• Meaningful Name: Hope Girl, wielding the Sword of Hope is the last hope for the world of Fairune. Was Hope Girl counts too, as she was the previous Hope Girl, now trapped as a statue in Sky Land in 2.
  • Money for Nothing: Downplayed. In 2, the only use for money is to upgrade the (optional) Boost Skill Files, and it's given out at such a pace that three of the worlds has a grave which gives out large amounts of money when dug up.
  • Mysterious Waif: Layla, The girl in the Sunset Cage counts. Both of them do.
  • Non-Combatant Immunity: Even monsters won't attack girls in cute dresses. Don't expect such mercy from quicksand, though...
  • Ominous Visual Glitch: The Grave/Graveyard staticky filter. Also happens with the final boss after beating it. In 2, the first Layla you meet glitches out a bit before disappearing like a hologram once you've found and inserted all the Storage Devices.
  • One-Winged Angel: Played straight in 1: Mega Dark grows into the monstrous Giga Dark before crossing the Bishōnen Line and turning into the Terra Dark. Exaggerated in 2: Morphoglia has a total of five forms, one of which is an upgraded, revived Giga Dark!
  • Rule of Three: In both games. Three Red Gems to enter the Lava Zone, three Green Gems to return from the Lava Zone, three Logs to build a raft in the water ruins of the Underworld and Hope Girl needs to bring three Sacred Icons to the monolith on the Grasslands in Fairune 1. In Fairune 2, every door leading to the fairy requires three orbs of a color and three logs are again cut down and used, this time to complete a bridge across a river. You'll also need three Dimensional Stones to access another part of Sky Land, and three different swords to open the last door before the final boss.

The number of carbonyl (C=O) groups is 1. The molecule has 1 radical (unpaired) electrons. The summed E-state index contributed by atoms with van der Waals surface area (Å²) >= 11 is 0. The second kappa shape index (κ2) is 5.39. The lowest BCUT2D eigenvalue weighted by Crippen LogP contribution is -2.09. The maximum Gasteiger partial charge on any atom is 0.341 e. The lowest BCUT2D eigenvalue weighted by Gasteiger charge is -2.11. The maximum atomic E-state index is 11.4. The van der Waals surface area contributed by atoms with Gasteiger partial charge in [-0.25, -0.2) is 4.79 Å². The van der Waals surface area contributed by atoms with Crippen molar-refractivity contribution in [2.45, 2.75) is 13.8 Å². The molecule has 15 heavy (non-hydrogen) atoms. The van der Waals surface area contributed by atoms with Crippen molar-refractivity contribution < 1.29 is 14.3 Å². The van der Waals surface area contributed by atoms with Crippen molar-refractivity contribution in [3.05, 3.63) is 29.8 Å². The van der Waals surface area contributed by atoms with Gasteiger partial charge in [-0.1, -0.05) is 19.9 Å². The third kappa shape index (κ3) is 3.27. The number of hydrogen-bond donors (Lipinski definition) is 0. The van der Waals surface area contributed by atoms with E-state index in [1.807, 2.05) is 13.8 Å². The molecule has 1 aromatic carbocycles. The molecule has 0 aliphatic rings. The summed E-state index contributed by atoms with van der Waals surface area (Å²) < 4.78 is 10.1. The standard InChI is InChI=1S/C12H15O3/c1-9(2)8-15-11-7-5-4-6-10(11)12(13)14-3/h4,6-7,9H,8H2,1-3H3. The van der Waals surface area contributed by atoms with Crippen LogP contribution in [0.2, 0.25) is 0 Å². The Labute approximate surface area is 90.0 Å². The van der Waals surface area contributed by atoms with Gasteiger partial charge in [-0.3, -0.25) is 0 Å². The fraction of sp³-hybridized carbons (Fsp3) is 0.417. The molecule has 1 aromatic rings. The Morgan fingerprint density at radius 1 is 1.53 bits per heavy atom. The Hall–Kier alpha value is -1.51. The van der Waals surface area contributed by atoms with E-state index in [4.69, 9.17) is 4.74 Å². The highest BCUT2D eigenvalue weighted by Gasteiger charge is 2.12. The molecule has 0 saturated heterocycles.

• Schizo Tech: The high-fantasy world of Fairune has a small amount of futuristic/modern-day technology, sometimes misidentified as magic items. Justified, as the world itself appears to be artificial.
  • Sword of Plot Advancement: Mamono Slayer in Fairune 1. Overlaps with Infinity +1 Sword in Fairune 2 - the Monster Slayer can destroy the otherwise invincible Bit monsters.
  • Underground Monkey: In both games, Slimes, Dramos and Knights have a few recolors here and there. Downplayed as all monsters have the same AI.
  • Unexpected Gameplay Change: Both games are pretty stock action-ish adventure with puzzles. The final bosses of both games see Hope Girl grow dragon wings and a tail, soaring off to fight the bosses in a top-down vertical space shooter.
  • Unwinnable by Mistake: Thoroughly averted. Placing the Spirit Icons in front of the monolith opens new areas. These Icons have a secondary use somewhere else, some of which are required for progress and easily skippable until a certain point. No worries, though. The Icons can be picked back up as long as you haven't put all of them in place.
  • World in the Sky: The Sky on top of the Administrator's Tower in 1, and Sky Land in 2.
  • Wouldn't Hit a Girl: Taken Up to Eleven and subverted. At the beginning of the game, all creatures refuse to hit the Player Character because she's a defenseless cute girl, Even if you bump into them, neither side suffers Collision Damage. However, the moment you pick up the sword, they attack with impunity.